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Lateral Earth Pressure due to Surcharge Loads

Calculating Lateral Earth Pressure due to Surcharge Loads on Retaining Wall

Soil zones on both sides of a Retaining Wall typically have some additional external loads applied. Those can be live surcharge loads on the retaining wall such as vehicular traffic, pedestrian traffic, and parking, or permanent loads such as protection systems against slope erosion, and adjacent structures. In this article, we will focus on how to calculate the lateral earth pressure acting on the backface of a Retaining Wall due to three types of superimposed or surcharge loads:

  • Uniform load on the top of the soil
  • Patch load on the top of the soil
  • Line load on the top of the soil

Skyciv Concrete Retaining Wall showing different types of Surcharge Loads

Uniform Load

When the applied permanent or live surcharge load on the retaining wall is uniform and can be assumed that it is an infinite distributed load, the pressure exerted on the wall follows a uniform vertical distribution. For that reason, the location of the resultant is in the middle of the wall’s total height. In the case of a sloped backfill, the pressure distribution skews an angle equal to the backfill inclination. For this case, the calculation of the resultant goes as follows:

  • For soil in at-rest condition:

\(P_{dist, \; at-rest} = K_{0} \cdot q \cdot H_{soil}\)

  • For soil in active condition:

\(P_{dist, \; active} = K_{a} \cdot q \cdot H_{soil}\)

  • For soil in passive condition:

\(P_{dist, \; passive} = K_{p} \cdot q \cdot H_{soil}\)

As mentioned before, since the distribution is uniform, the location of the resultant is located right in the middle of the soil height.

Cantilever Concrete Retaining Wall showing Lateral Earth Pressure due to Uniform Load

Adapted from: Das, B. M. (2010). Principles of Foundation Engineering, SI Edition. Chapter 7 Lateral Earth Pressure. Cengage Learning. Figure 7.3

Patch Load

For the case of a patch or strip surcharge load on a retaining wall, the total force per unit length may be expressed as:

\(P_{patch} = \frac{q}{90} [H(\theta_2-\theta_1)]\)

where,

\(\theta_1 = tan^{-1}(\frac{b’}{H}) (deg)\)

\(\theta_2 = tan^{-1}(\frac{a’ + b’}{H}) (deg)\)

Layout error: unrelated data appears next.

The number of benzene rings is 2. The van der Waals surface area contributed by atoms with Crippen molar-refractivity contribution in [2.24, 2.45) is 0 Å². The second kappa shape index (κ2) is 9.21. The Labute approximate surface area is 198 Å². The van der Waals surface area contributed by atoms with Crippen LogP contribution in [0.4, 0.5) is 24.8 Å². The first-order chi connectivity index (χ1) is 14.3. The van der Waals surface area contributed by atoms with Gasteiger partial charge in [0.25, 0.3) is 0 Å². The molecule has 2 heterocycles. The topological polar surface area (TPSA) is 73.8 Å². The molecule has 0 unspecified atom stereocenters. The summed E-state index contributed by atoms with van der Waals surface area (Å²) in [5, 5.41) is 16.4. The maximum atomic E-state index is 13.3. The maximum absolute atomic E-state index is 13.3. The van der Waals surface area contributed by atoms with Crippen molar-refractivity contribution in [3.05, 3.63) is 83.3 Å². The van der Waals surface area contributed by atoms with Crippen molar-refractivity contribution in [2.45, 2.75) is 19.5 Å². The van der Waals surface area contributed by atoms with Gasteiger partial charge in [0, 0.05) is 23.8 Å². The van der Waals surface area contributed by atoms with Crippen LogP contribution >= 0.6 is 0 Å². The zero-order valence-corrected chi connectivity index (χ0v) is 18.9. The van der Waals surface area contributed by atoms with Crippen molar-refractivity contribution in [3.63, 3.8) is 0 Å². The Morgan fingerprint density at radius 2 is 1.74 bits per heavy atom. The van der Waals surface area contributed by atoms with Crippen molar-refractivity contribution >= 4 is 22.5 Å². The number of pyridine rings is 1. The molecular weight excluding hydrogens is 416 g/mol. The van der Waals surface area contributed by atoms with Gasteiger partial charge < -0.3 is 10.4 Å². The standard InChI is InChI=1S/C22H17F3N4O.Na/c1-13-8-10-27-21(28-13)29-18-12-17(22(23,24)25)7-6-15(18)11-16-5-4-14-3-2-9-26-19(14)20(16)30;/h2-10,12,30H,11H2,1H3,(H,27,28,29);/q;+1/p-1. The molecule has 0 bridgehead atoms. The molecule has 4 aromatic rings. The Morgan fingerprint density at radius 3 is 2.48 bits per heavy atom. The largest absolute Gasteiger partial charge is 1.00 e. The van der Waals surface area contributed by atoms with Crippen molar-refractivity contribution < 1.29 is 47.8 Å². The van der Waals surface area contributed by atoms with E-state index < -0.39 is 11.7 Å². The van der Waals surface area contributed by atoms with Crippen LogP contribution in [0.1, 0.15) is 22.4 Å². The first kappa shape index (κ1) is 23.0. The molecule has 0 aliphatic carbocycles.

This resultant force from the lateral earth pressure due to a patch or strip load is located at \(\bar{z}\) measured from the bottom of the pressure distribution, \(\bar{z}\) may be estimated using the following expression:

\(\bar{z} = H – [\frac{H^2(\theta_2-\theta_1) + (R-Q) – 57.3a’H}{2H(\theta_2-\theta_1)}]\)

Where \(R = (a’+b’)^2\cdot(90 – \theta_2)\) and \(Q = b’^2(90-\theta_1)\)

Cantilever Concrete Retaining Wall showing Lateral Earth Pressure due to Strip or Patch Load

Taken from: Das, B. M. (2010). Principles of Foundation Engineering, SI Edition. Chapter 7 Lateral Earth Pressure. Cengage Learning. Figure 7.14

Line Load

Finally, for the case of a line surcharge load on a retaining wall, the stress on a retaining wall backface at any depth \(z\), can be expressed as:

\(\sigma = \frac{4q}{\pi H} \frac{a^2 b}{(a^2 + b^2)^2}\) for \(a > 0.4\)

\(\sigma = \frac{q}{H} \frac{0.203 b}{(0.16+ b^2)^2}\) for \(a \leq 0.4\)

Cantilever Concrete Retaining Wall showing Lateral Earth Pressure due to Line Load

Taken from: Das, B. M. (2010). Principles of Foundation Engineering, SI Edition. Chapter 7 Lateral Earth Pressure. Cengage Learning. Figure 7.14

Integrating the expressions above from \(b = 0\) to \(b = 1\), it is possible to get the value of the resultant force due to the stress distributions of the applied line load:

\(P_{line} = \int_{0}^{H}\sigma \,dz = – \frac{4 H^2 a^{2} q}{2 H^2 a^{2} \pi + 2 H^2 \pi} + \frac{2 q}{\pi} = \frac{2 q}{\pi \left(a^{2} + 1\right)}\) for \(a > 0.4\)

\(P_{line} = \int_{0}^{H}\sigma \,dz = 0.546875 q \) for \(a \leq 0.4\)

For calculating the location of the resultant force, the initial expressions for the stress at any depth are integrated over two intervals, one from \(b = 0\) to \(b = b_r\) and the other from \(b = b_r\) to \(b = 1\), after that, both expressions are plugged into an equation and its solution is the location of the resultant force from the lateral pressure distribution:

\(\bar{z} = H \left(1 – a \sqrt{\frac{1}{2 a^{2} + 1}}\right)\) for \(a > 0.4\)

\(\bar{z} = H (1- 0.348155311911396) \) for \(a \leq 0.4\)

Conclusion

Correctly estimating the lateral earth pressure resultant force due to superimposed loads and its location is a crucial step in the Retaining Wall Design Process. For more information about how this lateral earth pressure is included in the Retaining Wall Design Process, refer to the article here.

Apart from the lateral earth pressure due to surcharge loads, the self-weight of the soil also exerts pressure on the Retaining Wall’s backface, the details of how to calculate this pressure for different soil conditions like at-rest, active, and passive are discussed in another article here.

References

Das, B. M. (2010). Principles of Foundation Engineering, SI Edition. Chapter 7 Lateral Earth Pressure. Cengage Learning.

Retaining Wall Calculator

SkyCiv offers a free Retaining Wall Calculator that will calculate the lateral earth pressure on the wall, and perform a stability analysis on your retaining walls. The paid version also displays the full calculations, so you can see step by step, how to calculate the stability of a retaining wall against overturning, sliding, and bearing!

Oscar Sanchez Product Developer
Oscar Sanchez
Product Developer
BEng (Civil)
LinkedIn
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